Growing up on San Antonio's West Side, Gwen Balderrama saw her father only sporadically. While she was in her formative years, he was in and out of prison.
"I was so young that we (her family) never really discussed it," she said. "All I was allowed to know was that he was in prison sometimes. I always knew our time together would be short.
"My younger brother, Johnny, who's 10, has no memory of him."
Strained was the operative word for Gwen's relationship with her mother, as well. "I was always attached to my dad, which hurt her, so three years ago I went to live with my grandparents. Now my relationship with my mom is much better," Gwen said.
Chaotic family life could have blocked Gwen, a bright 18-year-old, from seeing the possibilities in store for her. But inner desire, caring teachers and an innovative health career learning program called MED PREP kept her on track. This fall, she is a freshman at Luther College in Decorah, Iowa, and has a four-year scholarship to boot.
"I'm majoring in chemistry and minoring in athletic training, and I want to go to physical therapy school, get my doctorate and go into sports medicine," she said.
Not bad for a kid from near Zarzamora Street on the West Side. But then, this "kid" graduated in the top 10 percent of her class at Sidney Lanier High School and piled up academic honors.
MED PREP was one of her stepping-stones. The program, founded by the Mexican American Physicians Association (MAPA) and co-sponsored by the Health Science Center's Medical Hispanic Center of Excellence, is an extracurricular activity that exposes minority high school students to health careers. It is one of several model programs that link the Health Science Center to one of its most important constituencies -- the health care providers and scientists of tomorrow.
"In neighborhoods with gangs and other negative influences, children may think only of the present -- some of them don't know or care what will happen tomorrow," said Armando Flores, head of the science department at Lanier. "Gwen looks further down the road than a lot of her peers, and MED PREP reinforced her thinking, which is to become the best she can possibly become."
Flores has taught some hard-core gang leaders and knows when he has "lost" a student. "Unfortunately there are not enough programs like MED PREP," he said. "I always think, if we could just get that kid to apply to a program, we could win that kid."
MED PREP targets four city school districts -- San Antonio, South San Antonio, Harlandale and Edgewood. The program is available to students, regardless of ethnicity, at 15 high schools. Unlike Gwen Balderrama, who ranked in the top 10 percent of her class, most MED PREP students are academically at risk.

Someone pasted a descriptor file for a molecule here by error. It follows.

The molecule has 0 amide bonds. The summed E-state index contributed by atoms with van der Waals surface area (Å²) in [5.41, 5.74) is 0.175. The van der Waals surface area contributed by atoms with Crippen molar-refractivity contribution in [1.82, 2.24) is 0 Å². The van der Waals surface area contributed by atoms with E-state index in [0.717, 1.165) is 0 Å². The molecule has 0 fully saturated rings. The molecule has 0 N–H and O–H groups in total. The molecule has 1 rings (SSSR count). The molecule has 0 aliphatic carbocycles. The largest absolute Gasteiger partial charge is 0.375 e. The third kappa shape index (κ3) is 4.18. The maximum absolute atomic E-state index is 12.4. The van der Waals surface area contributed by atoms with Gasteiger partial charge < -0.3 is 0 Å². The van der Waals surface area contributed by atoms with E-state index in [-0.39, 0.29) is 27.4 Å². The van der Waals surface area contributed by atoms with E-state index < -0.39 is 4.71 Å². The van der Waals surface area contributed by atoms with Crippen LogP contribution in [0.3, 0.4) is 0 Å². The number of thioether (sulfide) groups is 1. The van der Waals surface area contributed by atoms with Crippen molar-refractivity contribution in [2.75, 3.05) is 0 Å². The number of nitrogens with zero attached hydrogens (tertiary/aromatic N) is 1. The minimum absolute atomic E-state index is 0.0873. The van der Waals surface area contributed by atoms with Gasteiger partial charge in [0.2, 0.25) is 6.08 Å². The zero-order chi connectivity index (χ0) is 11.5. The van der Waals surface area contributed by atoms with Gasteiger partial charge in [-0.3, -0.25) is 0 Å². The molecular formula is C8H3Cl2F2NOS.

Those who are accepted into the program broaden their horizons in many ways, such as hearing a lecture at the Health Science Center or Santa Rosa Hospital, or visiting a hospital room with a doctor. MED PREP helps students to establish self-esteem and channel their motivation.
"Some teens just need a little help to overcome the circumstances -- the limited resources -- in which they've grown up," said Jorge Peacher, MD, vice president and education committee chairman for MAPA. "During MED PREP, they meet health professionals who identify with their culture and background and are willing to give back to the community."
Two years ago, local physician Robert Trevino, MD, former president of MAPA, took Gwen on his hospital rounds.
"It was a great experience, really kind of touching," Gwen said. "One of Dr. Trevino's patients at Southwest General Hospital was dying of kidney failure. Seeing the doctor's personal interaction with this man and his wife was very moving.
"Dr. Trevino was telling the family that certain procedures had to be done if the man wanted to live. The patient was in a lot of pain -- he wanted to die -- but his wife was telling him, 'You've been there for me during rough times, so please try and fight through this.' "
"Gwen had a bird's-eye view of the real world of medical decision- making," said Dr. Trevino. "With her and another student, I discussed the case of a 54- year-old man who had cancer in multiple organs. I asked what they would do -- put the man in intensive care or leave him alone? They both said if they were doctors they would not prolong his suffering."
Dr. Trevino is one of dozens of physicians who, every week, bring their invaluable experience to MED PREP students.
Over a four-year period, a MED PREP student will benefit from about 120 contact hours -- hearing lectures, seeing slides, learning to take college entry exams and soaking up advice from medical students.
These events leave a lasting mark, according to a survey of 1992 and 1993 MED PREP graduates. Of the survey respondents, 93 percent had entered college, 85 percent majored in a health profession and 85 percent received scholarships or other financial aid.
"With people like Gwen, we begin to see the fruit of this program," said Melissa Rodriguez, executive director of MAPA and administrator of MED PREP. "The intent of programs such as MED PREP is to provide positive choices, visions of what is possible. When teens see there is more to life than negative behaviors, they can make more intelligent decisions."
The program has limited space and finances. This fall, there was room for only one out of every three applicants.
"The thing that makes me sad," said Flores, "is when kids apply and there are not enough slots. If they're ever to have a chance, we must get these kids into the system."
Gwen Balderrama has been given that chance.
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